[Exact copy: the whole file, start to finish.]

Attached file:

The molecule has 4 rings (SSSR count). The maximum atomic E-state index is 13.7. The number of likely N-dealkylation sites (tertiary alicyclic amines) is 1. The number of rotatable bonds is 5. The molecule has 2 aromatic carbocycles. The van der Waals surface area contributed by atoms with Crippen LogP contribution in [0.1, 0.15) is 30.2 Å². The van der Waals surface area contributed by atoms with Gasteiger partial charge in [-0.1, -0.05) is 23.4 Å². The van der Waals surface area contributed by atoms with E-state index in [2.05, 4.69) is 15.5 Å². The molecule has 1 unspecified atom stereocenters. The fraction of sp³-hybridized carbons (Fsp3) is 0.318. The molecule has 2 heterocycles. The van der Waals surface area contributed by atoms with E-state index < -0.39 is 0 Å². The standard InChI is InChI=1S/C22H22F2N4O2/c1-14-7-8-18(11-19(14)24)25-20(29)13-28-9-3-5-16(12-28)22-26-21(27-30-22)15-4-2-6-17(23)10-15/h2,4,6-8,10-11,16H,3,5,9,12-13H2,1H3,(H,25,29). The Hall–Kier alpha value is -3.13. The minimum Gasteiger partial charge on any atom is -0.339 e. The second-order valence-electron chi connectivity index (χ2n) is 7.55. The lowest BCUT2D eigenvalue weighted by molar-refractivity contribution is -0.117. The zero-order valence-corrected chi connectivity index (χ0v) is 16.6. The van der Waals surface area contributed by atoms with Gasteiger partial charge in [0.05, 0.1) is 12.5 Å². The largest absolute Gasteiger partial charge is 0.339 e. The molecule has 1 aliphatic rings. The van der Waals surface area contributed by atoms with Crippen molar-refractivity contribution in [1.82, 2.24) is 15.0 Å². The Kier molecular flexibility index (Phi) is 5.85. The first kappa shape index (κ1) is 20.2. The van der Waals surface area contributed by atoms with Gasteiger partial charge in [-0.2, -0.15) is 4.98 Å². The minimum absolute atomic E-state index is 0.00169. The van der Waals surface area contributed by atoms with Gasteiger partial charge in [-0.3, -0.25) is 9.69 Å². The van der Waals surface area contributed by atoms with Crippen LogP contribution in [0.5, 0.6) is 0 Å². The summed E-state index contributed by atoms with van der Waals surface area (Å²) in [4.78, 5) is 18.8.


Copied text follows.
The molecule has 4 rings (SSSR count). The maximum atomic E-state index is 13.7. The number of likely N-dealkylation sites (tertiary alicyclic amines) is 1. The number of rotatable bonds is 5. The molecule has 2 aromatic carbocycles. The van der Waals surface area contributed by atoms with Crippen LogP contribution in [0.1, 0.15) is 30.2 Å². The van der Waals surface area contributed by atoms with Gasteiger partial charge in [-0.1, -0.05) is 23.4 Å². The van der Waals surface area contributed by atoms with E-state index in [2.05, 4.69) is 15.5 Å². The molecule has 1 unspecified atom stereocenters. The fraction of sp³-hybridized carbons (Fsp3) is 0.318. The molecule has 2 heterocycles. The van der Waals surface area contributed by atoms with E-state index < -0.39 is 0 Å². The standard InChI is InChI=1S/C22H22F2N4O2/c1-14-7-8-18(11-19(14)24)25-20(29)13-28-9-3-5-16(12-28)22-26-21(27-30-22)15-4-2-6-17(23)10-15/h2,4,6-8,10-11,16H,3,5,9,12-13H2,1H3,(H,25,29). The Hall–Kier alpha value is -3.13. The minimum Gasteiger partial charge on any atom is -0.339 e. The second-order valence-electron chi connectivity index (χ2n) is 7.55. The lowest BCUT2D eigenvalue weighted by molar-refractivity contribution is -0.117. The zero-order valence-corrected chi connectivity index (χ0v) is 16.6. The van der Waals surface area contributed by atoms with Gasteiger partial charge in [0.05, 0.1) is 12.5 Å². The largest absolute Gasteiger partial charge is 0.339 e. The molecule has 1 aliphatic rings. The van der Waals surface area contributed by atoms with Crippen molar-refractivity contribution in [1.82, 2.24) is 15.0 Å². The Kier molecular flexibility index (Phi) is 5.85. The first kappa shape index (κ1) is 20.2. The van der Waals surface area contributed by atoms with Gasteiger partial charge in [-0.2, -0.15) is 4.98 Å². The minimum absolute atomic E-state index is 0.00169. The van der Waals surface area contributed by atoms with Gasteiger partial charge in [-0.3, -0.25) is 9.69 Å². The van der Waals surface area contributed by atoms with Crippen LogP contribution in [0.5, 0.6) is 0 Å². The summed E-state index contributed by atoms with van der Waals surface area (Å²) in [4.78, 5) is 18.8.